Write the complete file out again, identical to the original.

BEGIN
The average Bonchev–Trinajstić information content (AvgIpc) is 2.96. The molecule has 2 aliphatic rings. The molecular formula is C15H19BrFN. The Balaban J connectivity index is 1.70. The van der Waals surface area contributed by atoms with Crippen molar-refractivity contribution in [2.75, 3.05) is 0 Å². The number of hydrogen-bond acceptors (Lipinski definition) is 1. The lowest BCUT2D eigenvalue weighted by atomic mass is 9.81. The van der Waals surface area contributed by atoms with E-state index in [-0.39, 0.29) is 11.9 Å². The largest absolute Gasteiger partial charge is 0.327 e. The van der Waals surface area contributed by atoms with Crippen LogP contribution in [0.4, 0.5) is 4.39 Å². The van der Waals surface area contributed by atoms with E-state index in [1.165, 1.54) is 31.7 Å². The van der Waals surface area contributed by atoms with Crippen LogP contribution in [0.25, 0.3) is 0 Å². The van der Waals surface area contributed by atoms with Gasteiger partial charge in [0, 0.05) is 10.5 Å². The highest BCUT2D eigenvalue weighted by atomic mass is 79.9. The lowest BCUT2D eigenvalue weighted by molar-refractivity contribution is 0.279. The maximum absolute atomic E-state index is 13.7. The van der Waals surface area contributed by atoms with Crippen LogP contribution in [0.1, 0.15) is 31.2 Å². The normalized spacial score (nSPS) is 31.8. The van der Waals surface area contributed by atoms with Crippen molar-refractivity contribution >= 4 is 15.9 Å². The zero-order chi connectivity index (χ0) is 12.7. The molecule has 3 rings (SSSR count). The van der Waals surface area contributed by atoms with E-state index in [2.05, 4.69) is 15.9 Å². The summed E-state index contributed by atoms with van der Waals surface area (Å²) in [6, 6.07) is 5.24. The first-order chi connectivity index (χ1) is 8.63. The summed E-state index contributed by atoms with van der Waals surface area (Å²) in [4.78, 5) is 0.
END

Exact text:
The average Bonchev–Trinajstić information content (AvgIpc) is 2.96. The molecule has 2 aliphatic rings. The molecular formula is C15H19BrFN. The Balaban J connectivity index is 1.70. The van der Waals surface area contributed by atoms with Crippen molar-refractivity contribution in [2.75, 3.05) is 0 Å². The number of hydrogen-bond acceptors (Lipinski definition) is 1. The lowest BCUT2D eigenvalue weighted by atomic mass is 9.81. The van der Waals surface area contributed by atoms with E-state index in [-0.39, 0.29) is 11.9 Å². The largest absolute Gasteiger partial charge is 0.327 e. The van der Waals surface area contributed by atoms with Crippen LogP contribution in [0.4, 0.5) is 4.39 Å². The van der Waals surface area contributed by atoms with E-state index in [1.165, 1.54) is 31.7 Å². The van der Waals surface area contributed by atoms with Crippen LogP contribution in [0.25, 0.3) is 0 Å². The van der Waals surface area contributed by atoms with Gasteiger partial charge in [0, 0.05) is 10.5 Å². The highest BCUT2D eigenvalue weighted by atomic mass is 79.9. The lowest BCUT2D eigenvalue weighted by molar-refractivity contribution is 0.279. The maximum absolute atomic E-state index is 13.7. The van der Waals surface area contributed by atoms with Crippen LogP contribution in [0.1, 0.15) is 31.2 Å². The normalized spacial score (nSPS) is 31.8. The van der Waals surface area contributed by atoms with Crippen molar-refractivity contribution >= 4 is 15.9 Å². The zero-order chi connectivity index (χ0) is 12.7. The molecule has 3 rings (SSSR count). The van der Waals surface area contributed by atoms with E-state index in [2.05, 4.69) is 15.9 Å². The summed E-state index contributed by atoms with van der Waals surface area (Å²) in [6, 6.07) is 5.24. The first-order chi connectivity index (χ1) is 8.63. The summed E-state index contributed by atoms with van der Waals surface area (Å²) in [4.78, 5) is 0.